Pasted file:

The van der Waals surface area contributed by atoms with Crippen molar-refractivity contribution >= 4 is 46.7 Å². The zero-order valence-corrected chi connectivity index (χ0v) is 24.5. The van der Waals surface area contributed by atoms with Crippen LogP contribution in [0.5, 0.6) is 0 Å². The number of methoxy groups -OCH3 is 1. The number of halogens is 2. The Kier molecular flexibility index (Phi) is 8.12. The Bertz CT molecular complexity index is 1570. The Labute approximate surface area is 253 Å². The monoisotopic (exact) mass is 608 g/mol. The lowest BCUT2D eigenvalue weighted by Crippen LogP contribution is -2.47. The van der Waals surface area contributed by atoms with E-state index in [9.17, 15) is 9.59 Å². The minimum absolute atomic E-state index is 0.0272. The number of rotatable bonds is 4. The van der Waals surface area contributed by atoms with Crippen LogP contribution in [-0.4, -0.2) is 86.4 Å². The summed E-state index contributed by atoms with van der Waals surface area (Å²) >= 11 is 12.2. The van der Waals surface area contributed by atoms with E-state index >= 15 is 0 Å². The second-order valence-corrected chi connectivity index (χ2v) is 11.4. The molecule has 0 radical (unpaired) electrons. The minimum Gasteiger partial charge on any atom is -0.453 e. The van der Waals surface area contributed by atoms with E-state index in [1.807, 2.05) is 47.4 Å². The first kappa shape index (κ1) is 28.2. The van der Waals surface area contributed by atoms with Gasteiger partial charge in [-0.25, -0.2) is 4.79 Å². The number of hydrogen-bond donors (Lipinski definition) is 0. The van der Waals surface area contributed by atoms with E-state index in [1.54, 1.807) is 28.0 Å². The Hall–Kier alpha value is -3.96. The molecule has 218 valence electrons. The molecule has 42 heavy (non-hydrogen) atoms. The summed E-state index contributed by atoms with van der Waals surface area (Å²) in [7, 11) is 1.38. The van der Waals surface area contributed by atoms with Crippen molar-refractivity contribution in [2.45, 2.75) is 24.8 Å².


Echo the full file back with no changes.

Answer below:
The van der Waals surface area contributed by atoms with Crippen molar-refractivity contribution >= 4 is 46.7 Å². The zero-order valence-corrected chi connectivity index (χ0v) is 24.5. The van der Waals surface area contributed by atoms with Crippen LogP contribution in [0.5, 0.6) is 0 Å². The number of methoxy groups -OCH3 is 1. The number of halogens is 2. The Kier molecular flexibility index (Phi) is 8.12. The Bertz CT molecular complexity index is 1570. The Labute approximate surface area is 253 Å². The monoisotopic (exact) mass is 608 g/mol. The lowest BCUT2D eigenvalue weighted by Crippen LogP contribution is -2.47. The van der Waals surface area contributed by atoms with E-state index in [9.17, 15) is 9.59 Å². The minimum absolute atomic E-state index is 0.0272. The number of rotatable bonds is 4. The van der Waals surface area contributed by atoms with Crippen LogP contribution in [-0.4, -0.2) is 86.4 Å². The summed E-state index contributed by atoms with van der Waals surface area (Å²) >= 11 is 12.2. The van der Waals surface area contributed by atoms with E-state index >= 15 is 0 Å². The second-order valence-corrected chi connectivity index (χ2v) is 11.4. The molecule has 0 radical (unpaired) electrons. The minimum Gasteiger partial charge on any atom is -0.453 e. The van der Waals surface area contributed by atoms with E-state index in [1.807, 2.05) is 47.4 Å². The first kappa shape index (κ1) is 28.2. The van der Waals surface area contributed by atoms with Gasteiger partial charge in [-0.25, -0.2) is 4.79 Å². The number of hydrogen-bond donors (Lipinski definition) is 0. The van der Waals surface area contributed by atoms with E-state index in [1.54, 1.807) is 28.0 Å². The Hall–Kier alpha value is -3.96. The molecule has 218 valence electrons. The molecule has 42 heavy (non-hydrogen) atoms. The summed E-state index contributed by atoms with van der Waals surface area (Å²) in [7, 11) is 1.38. The van der Waals surface area contributed by atoms with Crippen molar-refractivity contribution in [2.45, 2.75) is 24.8 Å².